It was a dark and stormy night...oops, wrong story.
Some of you may already know me, I've been peddling African crafts out of the trunk of my car and at gift shows for more than 25 years.
I was born in New Zealand and like a lot of Kiwis just out of school, I had to see what was out there. It was the early 80s, I was 18 and had a full head of hair when I started traveling. I don't remember having a childhood fascination with Africa, there was no grand plan to be the king of African crafts, I was an open book. My first trip was a stopover in South Africa on my way to Europe and for 18 months I work my way around Ireland, England and France. I returned down under and spent a year in Melbourne, Australia with the job that would have set me up for life...not quite. I still had itchy feet. I set off again, this time to the USA to meet up with friends. I didn't know it at the time but this is where I would settle down. I met Lisa (later to become my wife) and slowly made a home in Kentucky.
Traveling was in my blood, I would save enough money to see me through 4 to 6 weeks of traveling through Africa staying in youth hostels and living on the cheap. Right from the start, the craft markets caught my eye with their antiques and handmade goods for sale. It was not long before some of these items made it back to the US with the idea of being sold to help pay for my trips...easier said than done!
My initial purchases and attempts to sell them didn't pan out so well. I exhibited at a couple of trade shows and show rooms with dismal results! I had a no marketing experience but it didn't take long for me to work out that finding sellable products boils down to one thing...trial and error, and to date, still does.
Despite the setbacks I had a couple of things going for me.
- A good work ethic (still do)
- And, I had the support of my wife Lisa, and her parents. Yes, sappy but true.
I needed to try something new and with nothing to lose but the price of an airline ticket a decision was made..."Go West Young Man"
Lisa made me the trip with me to French West Africa. We flew into Abidjan, Ivory Coast and took buses and bush taxis up into Mali. With my high school French I was the de facto leader (I can really butcher that language). Three things came out of the trip which are still with me today, earrings, bangles, and friendship. Lisa forced me to buy a few Fulani earrings of which I've sold thousands of pairs (I didn't like them at first). The woven Mali bangles which I've sold in the tens of thousands and Peace Corps Baba, my friend now for 25 years.
I've been back to Mali probably 30+ times since then and Baba supplies me with a good portion of my merchandise including my now best-selling flip flop bangles. From Mali I branched out to much West Africa including Niger, Burkina Faso, Senegal, Ivory Coast, Mauritania, Ghana, Togo and Cameroon.
After each buying trip, I would load up my van and hit the road, all the major cities. I would fly to the West Coast and rent a car. There was no google back then, I got my leads from periodicals, Yellow Pages and research at the library, slowly I built up a customer list. This was my modus operandi for many years while my daughter Elizabeth was growing up.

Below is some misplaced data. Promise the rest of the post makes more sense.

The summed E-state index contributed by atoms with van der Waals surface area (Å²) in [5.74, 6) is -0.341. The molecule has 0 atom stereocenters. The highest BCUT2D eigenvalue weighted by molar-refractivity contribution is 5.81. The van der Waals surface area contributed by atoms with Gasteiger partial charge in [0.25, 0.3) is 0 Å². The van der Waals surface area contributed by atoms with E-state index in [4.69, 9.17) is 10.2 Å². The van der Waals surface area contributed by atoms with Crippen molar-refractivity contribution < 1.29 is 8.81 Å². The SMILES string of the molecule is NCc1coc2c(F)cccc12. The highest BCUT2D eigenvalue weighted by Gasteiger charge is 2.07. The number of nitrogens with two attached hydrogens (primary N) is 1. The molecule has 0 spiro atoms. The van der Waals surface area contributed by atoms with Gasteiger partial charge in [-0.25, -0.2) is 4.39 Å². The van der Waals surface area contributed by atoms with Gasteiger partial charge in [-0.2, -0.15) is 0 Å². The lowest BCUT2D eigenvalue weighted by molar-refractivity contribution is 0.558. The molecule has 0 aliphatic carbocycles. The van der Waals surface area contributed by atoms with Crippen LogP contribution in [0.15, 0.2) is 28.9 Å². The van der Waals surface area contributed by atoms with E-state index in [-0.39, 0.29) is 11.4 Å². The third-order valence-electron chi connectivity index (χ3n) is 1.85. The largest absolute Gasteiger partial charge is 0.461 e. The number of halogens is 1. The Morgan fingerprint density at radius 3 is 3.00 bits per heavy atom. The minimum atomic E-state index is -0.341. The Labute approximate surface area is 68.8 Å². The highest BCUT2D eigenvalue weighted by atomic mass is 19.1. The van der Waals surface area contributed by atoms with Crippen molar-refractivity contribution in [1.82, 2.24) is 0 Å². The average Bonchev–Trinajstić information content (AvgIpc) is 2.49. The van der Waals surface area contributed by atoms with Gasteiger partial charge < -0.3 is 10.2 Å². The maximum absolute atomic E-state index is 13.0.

In the 90's I started exhibiting at the California gift show and then a couple years later at the New York gift show (NYNOW). The "Global Handmade" section at the NYNOW is a perfect fit for my product. For me it's the best show in the country, bringing in serious buyers from around the world.
I still travel twice a year to find new products, this takes me to new countries and back to old haunts from my backpacking days. Around 2008 I returned to South Africa and met Peter, a wire artist. He makes the colorful telephone wire rings for me. In 2012 I made my first trip to Madagascar and tracked down Bart from a tip I have received in Cape Town, South Africa. Bart makes the miniature model cars recycled from discarded tin cans (a best seller of mine).
Africa is not without its challenges, political unrest has made several countries I source from unsafe and it's only due to the friendship and mutual trust with my suppliers that I still receive a steady supply of merchandise.
I never set out to change the world or find a cure for cancer, this is my way to make a living. I have the freedom to work on my own terms without the restraints of a 9-to-5 job. I love the process of finding a product, bringing it to the market and the satisfaction if it happens to be successful.
Just as important are my friends that supply my merchandise. Peace Corp Baba had no formal education, he taught himself the basics to read and write. When we met he was working from a 5' x 10' market stall, he now sells to shops across Europe, North America and Australia. He has a daughter attending college in Canada and a son who wants to be a doctor and is about to start college in India.
In the five years I've worked with Bart he has built a house in begun a side business of raising hogs to sell.
Peter's wire rings are still a big seller for me and he's added model bicycles and planes also made from telephone wire. He splits his time between looking after his mother in Limpopo and his house in Johannesburg.
I've been dragged kicking and screaming into the 21st century. It's 2017 and I'm only now publishing a website. Last year I had to trade in my flip phone for an iPhone. It finally got too much having to collect photos and messages off of Lisa's phone.
I've no plans to quit, I still enjoy the lifestyle and Lisa now has the opportunity to travel more often with me. Lisa brings brings a different set of eyes...Remember the Fulani earrings.
So for whatever it is worth and for those who are interested "my story" I've tried to give you a little more insight as to what is behind the products I sell.